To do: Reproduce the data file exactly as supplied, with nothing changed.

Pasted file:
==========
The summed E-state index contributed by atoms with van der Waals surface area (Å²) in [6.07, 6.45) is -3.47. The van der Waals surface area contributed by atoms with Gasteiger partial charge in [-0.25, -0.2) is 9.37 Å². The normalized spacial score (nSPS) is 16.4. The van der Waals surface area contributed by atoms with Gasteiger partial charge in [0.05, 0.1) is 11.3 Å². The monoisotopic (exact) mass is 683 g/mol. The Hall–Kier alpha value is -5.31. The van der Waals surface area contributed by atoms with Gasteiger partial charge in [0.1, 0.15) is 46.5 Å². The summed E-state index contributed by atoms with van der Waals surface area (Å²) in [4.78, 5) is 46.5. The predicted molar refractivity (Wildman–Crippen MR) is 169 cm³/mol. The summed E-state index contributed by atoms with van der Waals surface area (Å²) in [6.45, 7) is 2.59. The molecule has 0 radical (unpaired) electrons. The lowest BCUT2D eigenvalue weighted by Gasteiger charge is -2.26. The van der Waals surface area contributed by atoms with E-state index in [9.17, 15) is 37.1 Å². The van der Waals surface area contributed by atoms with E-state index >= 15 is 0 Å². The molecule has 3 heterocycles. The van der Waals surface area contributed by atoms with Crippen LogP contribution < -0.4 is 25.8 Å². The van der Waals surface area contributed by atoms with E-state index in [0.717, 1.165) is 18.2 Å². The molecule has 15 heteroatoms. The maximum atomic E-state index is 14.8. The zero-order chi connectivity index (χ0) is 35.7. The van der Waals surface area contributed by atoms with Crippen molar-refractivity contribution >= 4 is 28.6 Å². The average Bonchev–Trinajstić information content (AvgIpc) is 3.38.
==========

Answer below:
The summed E-state index contributed by atoms with van der Waals surface area (Å²) in [6.07, 6.45) is -3.47. The van der Waals surface area contributed by atoms with Gasteiger partial charge in [-0.25, -0.2) is 9.37 Å². The normalized spacial score (nSPS) is 16.4. The van der Waals surface area contributed by atoms with Gasteiger partial charge in [0.05, 0.1) is 11.3 Å². The monoisotopic (exact) mass is 683 g/mol. The Hall–Kier alpha value is -5.31. The van der Waals surface area contributed by atoms with Gasteiger partial charge in [0.1, 0.15) is 46.5 Å². The summed E-state index contributed by atoms with van der Waals surface area (Å²) in [4.78, 5) is 46.5. The predicted molar refractivity (Wildman–Crippen MR) is 169 cm³/mol. The summed E-state index contributed by atoms with van der Waals surface area (Å²) in [6.45, 7) is 2.59. The molecule has 0 radical (unpaired) electrons. The lowest BCUT2D eigenvalue weighted by Gasteiger charge is -2.26. The van der Waals surface area contributed by atoms with E-state index in [9.17, 15) is 37.1 Å². The van der Waals surface area contributed by atoms with E-state index >= 15 is 0 Å². The molecule has 3 heterocycles. The van der Waals surface area contributed by atoms with Crippen LogP contribution < -0.4 is 25.8 Å². The van der Waals surface area contributed by atoms with E-state index in [0.717, 1.165) is 18.2 Å². The molecule has 15 heteroatoms. The maximum atomic E-state index is 14.8. The zero-order chi connectivity index (χ0) is 35.7. The van der Waals surface area contributed by atoms with Crippen molar-refractivity contribution >= 4 is 28.6 Å². The average Bonchev–Trinajstić information content (AvgIpc) is 3.38.